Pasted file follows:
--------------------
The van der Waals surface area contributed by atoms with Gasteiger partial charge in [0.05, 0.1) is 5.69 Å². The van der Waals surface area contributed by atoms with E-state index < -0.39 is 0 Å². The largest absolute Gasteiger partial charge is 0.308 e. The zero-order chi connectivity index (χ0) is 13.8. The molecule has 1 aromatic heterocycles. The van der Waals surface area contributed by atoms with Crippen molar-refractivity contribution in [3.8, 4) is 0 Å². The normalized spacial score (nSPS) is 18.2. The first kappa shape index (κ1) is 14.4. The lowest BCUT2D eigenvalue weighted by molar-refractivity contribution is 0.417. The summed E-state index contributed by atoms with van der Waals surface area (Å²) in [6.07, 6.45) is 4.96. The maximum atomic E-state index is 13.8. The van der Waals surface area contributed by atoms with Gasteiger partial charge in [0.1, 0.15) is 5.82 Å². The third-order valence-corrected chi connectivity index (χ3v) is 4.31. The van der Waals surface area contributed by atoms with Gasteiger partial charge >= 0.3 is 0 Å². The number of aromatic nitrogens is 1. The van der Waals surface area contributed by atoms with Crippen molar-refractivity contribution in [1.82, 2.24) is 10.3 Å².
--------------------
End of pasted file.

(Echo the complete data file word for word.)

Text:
The van der Waals surface area contributed by atoms with Gasteiger partial charge in [0.05, 0.1) is 5.69 Å². The van der Waals surface area contributed by atoms with E-state index < -0.39 is 0 Å². The largest absolute Gasteiger partial charge is 0.308 e. The zero-order chi connectivity index (χ0) is 13.8. The molecule has 1 aromatic heterocycles. The van der Waals surface area contributed by atoms with Crippen molar-refractivity contribution in [3.8, 4) is 0 Å². The normalized spacial score (nSPS) is 18.2. The first kappa shape index (κ1) is 14.4. The lowest BCUT2D eigenvalue weighted by molar-refractivity contribution is 0.417. The summed E-state index contributed by atoms with van der Waals surface area (Å²) in [6.07, 6.45) is 4.96. The maximum atomic E-state index is 13.8. The van der Waals surface area contributed by atoms with Gasteiger partial charge in [0.1, 0.15) is 5.82 Å². The third-order valence-corrected chi connectivity index (χ3v) is 4.31. The van der Waals surface area contributed by atoms with Gasteiger partial charge >= 0.3 is 0 Å². The number of aromatic nitrogens is 1. The van der Waals surface area contributed by atoms with Crippen molar-refractivity contribution in [1.82, 2.24) is 10.3 Å².